The Headship of Christ is a biblical truth that has come to a fuller recognition in the Reformation and in the Reformed Church. All Christians profess Christ as the heavenly head of the Church. But clericalism in Roman Catholicism and its counterpart in other denominations, places the word of the church on a level with the word of her Lord. True Protestantism subordinates the decisions of the church to the voice of the Lord. For the evangelical, the church is the servant of the Lord, not his confidential adviser. The Headship of Christ carries the implication that the risen Redeemer, whose gracious presence brings forgiveness and spiritual life, is the sole King and the only Lawgiver in Zion.

Historical Setting

The high watermark of the Reformation was Luther’s act of hurling into the flames the canon law of the Roman Church, December 10, 1520. The lawyers stood aghast, for that law had ruled Europe for a millennium. Luther likewise realized the gravity of his act. He told his students that to continue to follow him would mean martyrdom for them as it would for him. But he also reminded them that since they now knew the Gospel, to forsake it meant Hell. Thus the authority of the Roman Curia was cast down; the word of the Saviour was to be the only rule in the Church of the Gospel.

Luther, in his way, took up the tradition of Wycliffe and the Hussites, even as in turn his glorious testimony was carried more completely into the government and worship of the Church by Zwingli, Calvin, Knox and the Scottish Kirk. Our Reformed heritage holds that the Holy Scriptures, as the mouth of the Lord, contain all that is necessary for Christian faith, life and worship.

The Evangelicals in Scotland sought a warrant from the Divine Writ for everything introduced into the government and worship of the Kirk. The Episcopalians and the Erastians acknowledged the mystical Headship of Christ over the individual believer, but the Presbyterians and the Evangelicals insisted, in addition to this mystical Headship, upon the juridical Headship, or Kingship, of Christ over his corporate people. For them the Bible was the ultimate constitution and the only lawbook for the Church.

The Biblical Basis

In his earthly ministry, our Lord affirmed his authority to forgive sins, to cast out demons, to set forth doctrine, to give eternal life, to execute judgment, to lay down his own life and to take it again. After his Resurrection, Jesus declared that all authority had been given unto him in heaven and on earth. At Pentecost, Peter pointed to him exalted to God’s right hand, as Lord and Christ, occupying there the throne of which David’s throne in old Jerusalem was the type. As a result of the work of Christ, Satan fell as lightning from heaven. In place of the adversary, there is now at God’s right hand the mediator, the prince and Savior who gives repentance and the remission of sins. “Now is come the salvation and the power and the kingdom of our God, and the authority of his Christ; for the accuser of his brethren is cast out” (Rev. 12:10). As a result of his life and death of obedience, Christ was given by the Father the name which is above every name, his own name of Lord. God has placed all things under his feet and given him in this plenitude of lordship to fill his body, the Church, with all things needful for her blessing and her ministries.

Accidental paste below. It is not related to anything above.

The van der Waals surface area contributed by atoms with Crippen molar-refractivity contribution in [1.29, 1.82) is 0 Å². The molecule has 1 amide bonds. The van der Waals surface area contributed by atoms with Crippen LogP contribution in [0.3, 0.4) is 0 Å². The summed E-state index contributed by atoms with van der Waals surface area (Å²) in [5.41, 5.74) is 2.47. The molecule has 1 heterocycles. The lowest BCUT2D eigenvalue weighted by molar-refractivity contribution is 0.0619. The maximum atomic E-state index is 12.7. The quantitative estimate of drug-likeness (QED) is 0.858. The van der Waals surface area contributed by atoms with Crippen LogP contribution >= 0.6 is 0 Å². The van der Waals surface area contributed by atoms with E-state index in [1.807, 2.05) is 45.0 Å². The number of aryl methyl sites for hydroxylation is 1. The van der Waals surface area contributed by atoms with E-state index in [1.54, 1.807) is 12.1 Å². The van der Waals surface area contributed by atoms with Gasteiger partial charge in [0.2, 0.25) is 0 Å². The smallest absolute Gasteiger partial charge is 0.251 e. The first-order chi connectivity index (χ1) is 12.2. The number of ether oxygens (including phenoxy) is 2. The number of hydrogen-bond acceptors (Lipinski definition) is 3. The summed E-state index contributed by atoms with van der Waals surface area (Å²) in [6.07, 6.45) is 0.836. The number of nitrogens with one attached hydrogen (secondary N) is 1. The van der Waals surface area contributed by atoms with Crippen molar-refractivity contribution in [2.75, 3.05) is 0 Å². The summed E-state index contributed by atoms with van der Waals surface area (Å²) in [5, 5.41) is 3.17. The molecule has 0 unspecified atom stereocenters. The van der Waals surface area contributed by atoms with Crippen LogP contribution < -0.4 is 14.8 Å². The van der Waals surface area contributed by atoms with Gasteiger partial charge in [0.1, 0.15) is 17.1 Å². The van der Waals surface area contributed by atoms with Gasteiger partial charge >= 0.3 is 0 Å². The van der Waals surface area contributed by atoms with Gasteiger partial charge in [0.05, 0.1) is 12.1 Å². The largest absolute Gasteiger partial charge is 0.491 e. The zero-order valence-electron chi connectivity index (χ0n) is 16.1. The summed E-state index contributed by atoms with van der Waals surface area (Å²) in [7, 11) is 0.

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The Church is pervaded by his presence, animated by his spirit, filled with his life, energies and grace, governed by his authority and used as his instrument for bringing men into his all-embracing act of salvation. He is the sole head of the Church, which receives from him what he himself possesses and is endowed by him with all that she requires for the realization of her vocation.

Application To Life

Features of the application have already been indicated in this treatment. Fundamental in the thinking of our Scottish forebears was their conception of the proper attitude of a loyal heart to our gracious Savior and king. A loyal spirit cannot brook the thought that our King of Grace is niggardly in the provisions he has made for his people. Accordingly, the way of plenty and of progress in the church is the narrow way of the sole headship and kingship of the Lord Jesus Christ.

For one thing, the sole headship and kingship of Christ is placed over against any allegiance owed by the Church to any state. In 1638, the Kirk of Scotland unfurled a blue banner with the legend “For Christ’s Crown and Covenant.” Marshaled under this banner, the Kirk repelled the efforts of King Charles to force upon her officers a worship not warranted in the Word. In 1752, the Rev. Thomas Gillespie refused to share in the installation of Andrew Richardson at Inverkeithing because he was appointed by the patron against the will of the parishioners. In 1833, Dr. Thomas Chalmers led the Free Kirk out of a state control that enforced patronage. In the United States in 1861, the commissioners of the Southern Presbyteries organized what is now the Presbyterian Church in the United States as a protest against the effort to tie the allegiance of all Presbyterians to President Lincoln and the Federal government. In addition to the Southern organization, protest was filed against the 1861 loyalty resolutions by a minority in the Old School Assembly led by Dr. Charles Hodge. Moreover, the 1953 General Assembly of the Presbyterian Church in the United States of America recognized that its majority action in 1861 was in error.